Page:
Gagosian is pleased to present Custom-Built Intrigue: Drawings 1974–1984, an exhibition of key text drawings by Ed Ruscha. Many of these historical gems have been brought together thanks to generous loans from private and institutional collections.
Throughout decades of formal experimentation, Ruscha has explored the role of language in painting, drawing, photography, printmaking, and bookmaking through a singular, sometimes oblique use of words. From the mid-1970s to the mid-1980s, he honed his distinctive drawing practice to create some of the most compelling works of his career. The text drawings from this period, exquisitely rendered in pastel, dry pigment, and various edible substances, from spinach to carrot juice, bridge the spirited Pop art for which Ruscha first gained renown with the cerebral Conceptualism to which his work was essential.
The exhibition features a decade of drawings (1974–1984) towards the end of which Ruscha reintroduces the element of imagery. With the inclusion of one work on paper from 1986, we can see a clear shift to another stage of his drawing practice.
Drawing has long been considered the most direct process by which thought is transferred into image, but Ruscha almost completely conceptualizes his images prior to making them. Using a reverse-stenciling graphic technique, Ruscha cuts out stencils in the shape of letters and places them on paper. He then applies pigment around the covered area with unconventional tools, such as cotton puffs and Q-tips, to create his typography utilizing negative space rather than line. Selectively trawling words and phrases from the American vernacular with little regard to their prescribed meaning or intention, Ruscha subverts the symbolic system of language altogether. Words and phrases severed from specific time, location, or context resonate with just as much vitality and pathos as when the drawings were created.
Custom-Built Intrigue (1981) combines vibrant colors and dynamic lingo with a flare of California cool, fusing the mythic cars of LA’s hot-rod culture (custom-built) with the complex plots of the silver screen (intrigue). In this drawing, Ruscha additionally describes his own creative process of combining words as reusable parts, producing a complex and enigmatic composite of meanings. In two drawings from 1976, Find Contact Lens at Bottom of Swimming Pool and Thick Blocks of Musical Fudge, richly sensorial words emerge from almost palpable hues. Find Contact Lens at Bottom of Swimming Pool evocatively describes a nearly impossible task: the dappled aquamarine surface conjures sunlight striking water, beneath which the missing contact lens supposedly lurks. Thick Blocks of Musical Fudge exemplifies Ruscha’s formal and linguistic mastery, whereby sound and taste are conflated in a sumptuous synesthetic experience. The words coax the textures and smells of rich confectionery out of the deep brown pastel ground. He Enjoys the Co. of Women is classic Ruscha; its droll use of colloquial and abbreviated language creates an open narrative with an economy of means.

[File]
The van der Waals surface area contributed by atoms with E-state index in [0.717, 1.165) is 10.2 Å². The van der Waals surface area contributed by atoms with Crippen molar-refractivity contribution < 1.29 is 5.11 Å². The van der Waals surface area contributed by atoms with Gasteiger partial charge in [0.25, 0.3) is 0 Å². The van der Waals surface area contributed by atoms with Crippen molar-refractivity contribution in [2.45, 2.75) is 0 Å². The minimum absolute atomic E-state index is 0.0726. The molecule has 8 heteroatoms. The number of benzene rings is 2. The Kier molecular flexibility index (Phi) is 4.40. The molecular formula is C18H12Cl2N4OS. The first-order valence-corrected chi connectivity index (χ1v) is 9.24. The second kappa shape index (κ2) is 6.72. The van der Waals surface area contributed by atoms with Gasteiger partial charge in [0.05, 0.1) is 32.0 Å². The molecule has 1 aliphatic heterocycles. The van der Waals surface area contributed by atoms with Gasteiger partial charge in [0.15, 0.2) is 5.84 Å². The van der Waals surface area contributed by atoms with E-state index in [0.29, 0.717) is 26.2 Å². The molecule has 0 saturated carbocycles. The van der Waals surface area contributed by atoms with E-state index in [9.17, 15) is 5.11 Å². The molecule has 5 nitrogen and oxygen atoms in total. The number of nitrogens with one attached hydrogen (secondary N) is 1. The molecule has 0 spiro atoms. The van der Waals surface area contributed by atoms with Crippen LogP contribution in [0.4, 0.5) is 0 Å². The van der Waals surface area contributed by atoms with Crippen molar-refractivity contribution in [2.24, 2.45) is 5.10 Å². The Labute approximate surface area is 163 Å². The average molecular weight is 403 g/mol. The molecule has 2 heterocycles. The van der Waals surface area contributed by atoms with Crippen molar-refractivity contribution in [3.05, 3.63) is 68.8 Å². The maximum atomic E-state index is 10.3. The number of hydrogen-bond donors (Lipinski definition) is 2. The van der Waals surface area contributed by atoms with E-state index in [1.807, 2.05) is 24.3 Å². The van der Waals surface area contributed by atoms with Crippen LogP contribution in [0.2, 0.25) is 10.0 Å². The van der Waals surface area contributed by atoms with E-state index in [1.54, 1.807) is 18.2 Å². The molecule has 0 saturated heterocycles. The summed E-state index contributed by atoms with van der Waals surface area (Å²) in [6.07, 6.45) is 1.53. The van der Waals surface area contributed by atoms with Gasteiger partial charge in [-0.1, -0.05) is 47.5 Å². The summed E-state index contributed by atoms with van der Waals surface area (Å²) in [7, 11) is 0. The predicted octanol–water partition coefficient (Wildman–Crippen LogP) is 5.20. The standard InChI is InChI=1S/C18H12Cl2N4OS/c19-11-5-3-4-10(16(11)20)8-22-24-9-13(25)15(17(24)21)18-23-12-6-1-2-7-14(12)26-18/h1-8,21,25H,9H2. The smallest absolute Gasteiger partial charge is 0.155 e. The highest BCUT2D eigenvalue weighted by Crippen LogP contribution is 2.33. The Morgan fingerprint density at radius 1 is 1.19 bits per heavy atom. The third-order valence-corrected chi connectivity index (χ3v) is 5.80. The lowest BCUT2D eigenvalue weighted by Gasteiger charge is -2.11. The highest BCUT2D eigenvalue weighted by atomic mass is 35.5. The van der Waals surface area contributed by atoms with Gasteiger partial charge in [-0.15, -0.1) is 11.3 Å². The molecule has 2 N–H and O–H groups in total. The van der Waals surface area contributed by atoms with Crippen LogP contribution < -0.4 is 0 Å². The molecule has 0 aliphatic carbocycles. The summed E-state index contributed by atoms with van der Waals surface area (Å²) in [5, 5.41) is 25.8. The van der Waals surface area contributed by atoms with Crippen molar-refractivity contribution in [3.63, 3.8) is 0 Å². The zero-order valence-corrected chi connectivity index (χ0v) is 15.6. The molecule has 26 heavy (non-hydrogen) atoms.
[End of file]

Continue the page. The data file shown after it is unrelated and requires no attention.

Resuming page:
Ruscha’s protean drawings have a renewed potency in an era when talking heads, Internet memes, and 140-character tweets corrode and constrict social channels of imagination, communication, and interpretation.
A fully illustrated catalogue with an essay by Lisa Turvey, editor of the Ed Ruscha Catalogue Raisonné of the Works on Paper, will be published to accompany the exhibition.
Course of Empire
Ed Ruscha sat down with Tom McCarthy and Elizabeth Kornhauser, curator at the Metropolitan Museum of Art, to discuss the nineteenth-century artist Thomas Cole, whose Course of Empire paintings inspired a series of works by Ruscha more than a century later.
Gagosian Quarterly Winter 2018
The Winter 2018 issue of Gagosian Quarterly is now available. Our cover this issue comes from High Times, a new body of work by Richard Prince.
Ed Ruscha and Joanne Northrup
Ed Ruscha sat down with JoAnne Northrup of the Nevada Museum of Art to discuss the exhibition Unsettled, which the two co-curated.
Art and Food
Mary Ann Caws and Charles Stuckey discuss the presence of food and the dining table in the history of modern art.
Diana Widmaier Picasso, curator of the exhibition Desire, reflects on the history of eroticism in art.
Ed Ruscha’s Burning Gas Station (1965–66) was a game changer. Text by Larry Gagosian.
Ed Ruscha | Jonas Wood
Notepads, Holograms and Books
March 30–June 17, 2017
Extremes and In-betweens
October 5–December 17, 2016
Grosvenor Hill, London
Books & Co.
July 28–September 9, 2016
Prints and Photographs
July 28–September 9, 2016